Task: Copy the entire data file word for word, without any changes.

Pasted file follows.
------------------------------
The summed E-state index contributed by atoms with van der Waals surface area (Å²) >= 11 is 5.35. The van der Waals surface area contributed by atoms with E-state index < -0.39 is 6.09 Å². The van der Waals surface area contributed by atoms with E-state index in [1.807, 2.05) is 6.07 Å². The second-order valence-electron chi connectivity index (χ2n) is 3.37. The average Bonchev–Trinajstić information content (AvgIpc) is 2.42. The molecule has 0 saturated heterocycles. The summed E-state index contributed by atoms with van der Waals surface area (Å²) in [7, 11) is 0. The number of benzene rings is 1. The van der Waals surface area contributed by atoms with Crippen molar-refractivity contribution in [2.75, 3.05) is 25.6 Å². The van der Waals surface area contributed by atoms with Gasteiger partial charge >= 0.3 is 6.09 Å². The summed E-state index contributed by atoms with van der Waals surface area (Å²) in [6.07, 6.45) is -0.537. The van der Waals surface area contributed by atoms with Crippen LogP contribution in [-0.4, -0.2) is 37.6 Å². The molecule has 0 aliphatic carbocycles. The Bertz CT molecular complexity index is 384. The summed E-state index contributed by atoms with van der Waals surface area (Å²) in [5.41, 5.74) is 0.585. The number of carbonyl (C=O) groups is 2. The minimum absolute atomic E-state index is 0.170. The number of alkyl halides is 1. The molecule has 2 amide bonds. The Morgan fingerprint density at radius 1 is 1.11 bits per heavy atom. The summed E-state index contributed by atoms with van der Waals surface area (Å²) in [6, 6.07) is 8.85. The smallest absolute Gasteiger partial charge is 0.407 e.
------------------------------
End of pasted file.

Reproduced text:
The summed E-state index contributed by atoms with van der Waals surface area (Å²) >= 11 is 5.35. The van der Waals surface area contributed by atoms with E-state index < -0.39 is 6.09 Å². The van der Waals surface area contributed by atoms with E-state index in [1.807, 2.05) is 6.07 Å². The second-order valence-electron chi connectivity index (χ2n) is 3.37. The average Bonchev–Trinajstić information content (AvgIpc) is 2.42. The molecule has 0 saturated heterocycles. The summed E-state index contributed by atoms with van der Waals surface area (Å²) in [7, 11) is 0. The number of benzene rings is 1. The van der Waals surface area contributed by atoms with Crippen molar-refractivity contribution in [2.75, 3.05) is 25.6 Å². The van der Waals surface area contributed by atoms with Gasteiger partial charge >= 0.3 is 6.09 Å². The summed E-state index contributed by atoms with van der Waals surface area (Å²) in [6.07, 6.45) is -0.537. The van der Waals surface area contributed by atoms with Crippen LogP contribution in [-0.4, -0.2) is 37.6 Å². The molecule has 0 aliphatic carbocycles. The Bertz CT molecular complexity index is 384. The summed E-state index contributed by atoms with van der Waals surface area (Å²) in [5.41, 5.74) is 0.585. The number of carbonyl (C=O) groups is 2. The minimum absolute atomic E-state index is 0.170. The number of alkyl halides is 1. The molecule has 2 amide bonds. The Morgan fingerprint density at radius 1 is 1.11 bits per heavy atom. The summed E-state index contributed by atoms with van der Waals surface area (Å²) in [6, 6.07) is 8.85. The smallest absolute Gasteiger partial charge is 0.407 e.